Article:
The advantage of non foil bubble wrap is that you can overlap it, as it is super thin. The advantage of foil bubble wrap is that you can put it in your cart pushing down the Home Depot aisle. (readily available).

  13. Ahhh, great explanation on the foil method. And then tape the non-overlapping, butted up, horizontal seam (and all other seams). Great idea. Thanks again, Glenn!

  14. Greetings,
    Thanks for all the info on this post. Great to read. I have a question regarding the Rockwool. I’ve read the Rockwool Comfortbatt is good for saunas and you had mentioned the Rockwool AFB. One is an exterior and one interior insulation. With our horse trailer sauna having metal walls halfway up the sides and full metal ceiling which would suffice? I guess I’m having a hard time deciding which to use as the trailer is so different than a framed structure.
    Thanks crew!

    G.A

  15. The Comfortbatt and AFB are basically the same product. The AFB is slightly more dense, but they have the same R-Value. Since AFB is marketed as an interior product, Rockwool doesn’t list an R-Value for it. However, if you reach out to their customer support (which I did), they confirmed the R-Value is the same as the Comfortbatt. I used AFB because of the minimal depth I needed for my walls on my trailer (2 inches) and I was able to find it at a construction distribution warehouse. However, Comfortbatt would work fine. You would just need to cut them down the middle for the depth that you’d need (which would be somewhat of a hassle, but guessing you don’t need that much for your horse trailer).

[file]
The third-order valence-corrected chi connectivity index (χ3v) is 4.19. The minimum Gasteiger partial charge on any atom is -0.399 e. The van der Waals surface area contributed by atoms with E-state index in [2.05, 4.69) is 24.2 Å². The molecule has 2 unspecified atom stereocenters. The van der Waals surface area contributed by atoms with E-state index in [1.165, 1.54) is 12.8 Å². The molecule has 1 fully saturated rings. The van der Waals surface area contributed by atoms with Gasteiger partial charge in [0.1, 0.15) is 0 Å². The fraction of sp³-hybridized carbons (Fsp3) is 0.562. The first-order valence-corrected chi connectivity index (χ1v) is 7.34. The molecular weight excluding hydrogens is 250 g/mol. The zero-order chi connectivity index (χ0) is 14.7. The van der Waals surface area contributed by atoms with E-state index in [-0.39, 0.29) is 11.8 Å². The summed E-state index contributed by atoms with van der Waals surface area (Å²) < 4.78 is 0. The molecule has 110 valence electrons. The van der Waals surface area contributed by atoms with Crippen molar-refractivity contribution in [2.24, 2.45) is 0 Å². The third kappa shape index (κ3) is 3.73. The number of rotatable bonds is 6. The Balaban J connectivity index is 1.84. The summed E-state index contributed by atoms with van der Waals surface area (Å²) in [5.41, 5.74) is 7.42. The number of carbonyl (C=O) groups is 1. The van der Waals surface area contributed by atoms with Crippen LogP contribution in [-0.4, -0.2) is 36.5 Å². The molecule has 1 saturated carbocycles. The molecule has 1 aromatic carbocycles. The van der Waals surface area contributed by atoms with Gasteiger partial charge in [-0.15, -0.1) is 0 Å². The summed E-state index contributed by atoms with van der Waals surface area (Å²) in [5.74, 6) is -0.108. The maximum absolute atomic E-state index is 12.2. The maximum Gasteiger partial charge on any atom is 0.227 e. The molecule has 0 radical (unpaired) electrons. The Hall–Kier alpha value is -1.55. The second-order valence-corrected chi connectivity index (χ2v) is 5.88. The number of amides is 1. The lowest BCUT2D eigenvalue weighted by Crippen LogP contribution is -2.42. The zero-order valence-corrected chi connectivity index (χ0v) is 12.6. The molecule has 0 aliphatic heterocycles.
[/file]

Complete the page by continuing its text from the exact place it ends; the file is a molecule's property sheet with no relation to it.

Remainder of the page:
Hope this helps!

    Nick

  16. Nick!
    Thank you so much for this information.
    Are you building in a trailer too?
    Ours is a 1969 two horse trailer, so plenty of rust and patch work needed, but that’s out the way and now to the insulation and framing! Pretty stoked about it!
    I’ll be a regular with questions on here, so thanks again!
    Till next time.

    G.A
    Clark, Colorado

  17. Hello,
    Just wondering if it’s necessary to sheet the exterior walls for an outdoor sauna? Is it enough with just tyvek paper and cedar siding?

  18. Tyvek is a breathable material, made just for this purpose. I like using it over exterior sheathing (plywood) and under siding (cedar lap or otherwise). We only have one opportunity to apply this material, and the square footage of our saunas are not large, so I think it’s worth the small investment.